1. @bascb – The recession wasn’t just limited to European circuits. Like I said, Fuji could not maintain its race because Toyota suffered in the downturn. But of all the circuits rumoured to be in financial turmoil, it’s the European circuits that are feeling the pinch the most.

  15. Unfortunately, race rotation is the only way I can see all these new tracks being added to the calendar.. I’d love the New Jersey track, IF it was rotated with Austin.. If countries stick to the ‘one race per country’ (admittedly, unwritten) rule, then there’s just enough room for the calendar as it is.. Start adding in Russia and France and the calendar realistically has to start rotating..

    I don’t think F1 would suffer because of it (Like WRC) simply because of the fanbase F1 has, it’s a lot bigger than WRC and should be able to cope..

  16. I’ll tell you what: Come back in ten years, and I’ll let you know whether I like it or not.

    Which is the same, I assume, as anyone over any of the last 5 decades would have said.

    In the end, it’s all market forces. History is a part the sell. As the the sporting competition itself. The overlap between the two (i.e. the tracks) is an important part of the equation. If a track is good enough, will it keep it’s place on the calendar? Yes, if the increased viewership makes up for any loss in raw race revenue. If not, then history really doesn’t matter. While Bernie is at the helm, it’s all about the bottom line. And I think he knows we’ll watch even if they had a grand prix going through Hyde. So if they pay the fee, Vettlel’s garage for the 3rd race in the 2014 season could well be in front of Greggs and opposite Ladbrokes. Dollar dollar.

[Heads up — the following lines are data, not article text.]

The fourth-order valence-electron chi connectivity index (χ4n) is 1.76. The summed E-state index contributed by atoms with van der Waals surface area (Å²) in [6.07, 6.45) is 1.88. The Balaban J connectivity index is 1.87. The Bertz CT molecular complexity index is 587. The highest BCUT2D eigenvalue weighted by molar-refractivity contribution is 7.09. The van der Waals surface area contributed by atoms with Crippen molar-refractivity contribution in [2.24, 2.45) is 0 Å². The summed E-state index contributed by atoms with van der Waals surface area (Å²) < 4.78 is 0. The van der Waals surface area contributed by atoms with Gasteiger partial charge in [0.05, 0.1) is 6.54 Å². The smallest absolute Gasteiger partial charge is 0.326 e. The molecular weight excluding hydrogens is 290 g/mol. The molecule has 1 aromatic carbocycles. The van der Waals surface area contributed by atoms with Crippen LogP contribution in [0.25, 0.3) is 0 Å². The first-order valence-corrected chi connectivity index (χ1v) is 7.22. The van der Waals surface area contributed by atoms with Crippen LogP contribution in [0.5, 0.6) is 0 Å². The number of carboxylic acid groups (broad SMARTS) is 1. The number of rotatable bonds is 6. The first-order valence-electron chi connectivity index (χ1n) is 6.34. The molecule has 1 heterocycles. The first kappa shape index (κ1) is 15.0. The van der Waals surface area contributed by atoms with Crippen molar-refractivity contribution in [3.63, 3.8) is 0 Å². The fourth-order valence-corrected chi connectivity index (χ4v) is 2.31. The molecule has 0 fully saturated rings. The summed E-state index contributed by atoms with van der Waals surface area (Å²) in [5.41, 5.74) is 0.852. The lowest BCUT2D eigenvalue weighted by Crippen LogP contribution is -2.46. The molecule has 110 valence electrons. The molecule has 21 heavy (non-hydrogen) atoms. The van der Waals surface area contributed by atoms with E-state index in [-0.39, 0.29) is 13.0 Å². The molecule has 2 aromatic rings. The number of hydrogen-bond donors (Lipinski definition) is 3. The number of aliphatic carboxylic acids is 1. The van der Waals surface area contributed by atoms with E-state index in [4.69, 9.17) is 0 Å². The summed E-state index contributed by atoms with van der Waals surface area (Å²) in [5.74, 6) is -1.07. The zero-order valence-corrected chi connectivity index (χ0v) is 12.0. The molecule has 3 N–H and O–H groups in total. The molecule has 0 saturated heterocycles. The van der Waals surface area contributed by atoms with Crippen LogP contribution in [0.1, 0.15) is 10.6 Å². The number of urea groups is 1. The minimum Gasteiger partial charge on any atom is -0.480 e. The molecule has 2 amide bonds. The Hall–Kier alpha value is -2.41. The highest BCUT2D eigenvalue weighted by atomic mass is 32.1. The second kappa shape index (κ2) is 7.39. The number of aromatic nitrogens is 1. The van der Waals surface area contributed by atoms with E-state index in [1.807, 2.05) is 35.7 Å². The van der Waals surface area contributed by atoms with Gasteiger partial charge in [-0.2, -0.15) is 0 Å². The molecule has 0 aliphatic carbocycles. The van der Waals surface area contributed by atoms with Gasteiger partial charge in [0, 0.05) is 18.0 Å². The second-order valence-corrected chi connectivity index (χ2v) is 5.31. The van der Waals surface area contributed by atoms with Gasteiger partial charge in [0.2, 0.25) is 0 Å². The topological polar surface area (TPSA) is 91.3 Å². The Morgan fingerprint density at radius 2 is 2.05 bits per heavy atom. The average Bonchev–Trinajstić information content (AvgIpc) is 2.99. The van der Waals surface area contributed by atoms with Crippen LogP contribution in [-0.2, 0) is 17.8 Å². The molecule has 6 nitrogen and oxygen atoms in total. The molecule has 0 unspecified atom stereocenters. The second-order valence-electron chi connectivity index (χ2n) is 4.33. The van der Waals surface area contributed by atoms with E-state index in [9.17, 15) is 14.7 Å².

17. I can’t make up my mind on this – it’s certainly because of the high race fees which is causing the problem. But in terms of getting more variety, it’s an incredibly mixed blessing. There are probably few people on this site who would argue in favour of both Spanish Grands Prix, but how many are weeping at the thought of losing Spa 50% of the time?

  18. luckily paul-ricard is not a tilke dome (surprisingly). not a hairpin in sight! i think…

  19. 10 tracks in “protected” list: Spa Monza Silverstone Interlagos Monaco Suzuka Melbourne Montreal Germany & Spain (just to keep German/Spanish fans happy).

    The rest of available tracks will be drawn out of a hat.

  20. Lots saying Silverstone should be protected, personally I think its lost a lot of its charm with the reconstruction and new track layout/massive concrete runoffs. Happy to see it rotate with Donington and Brands Hatch now. Dont like the idea of countries rotating at all.

    Spa, Monaco, Monza, Interlagos, Suzuka + a British and a French round are my keeps. Would have Adelaide and Imola back in a heartbeat too.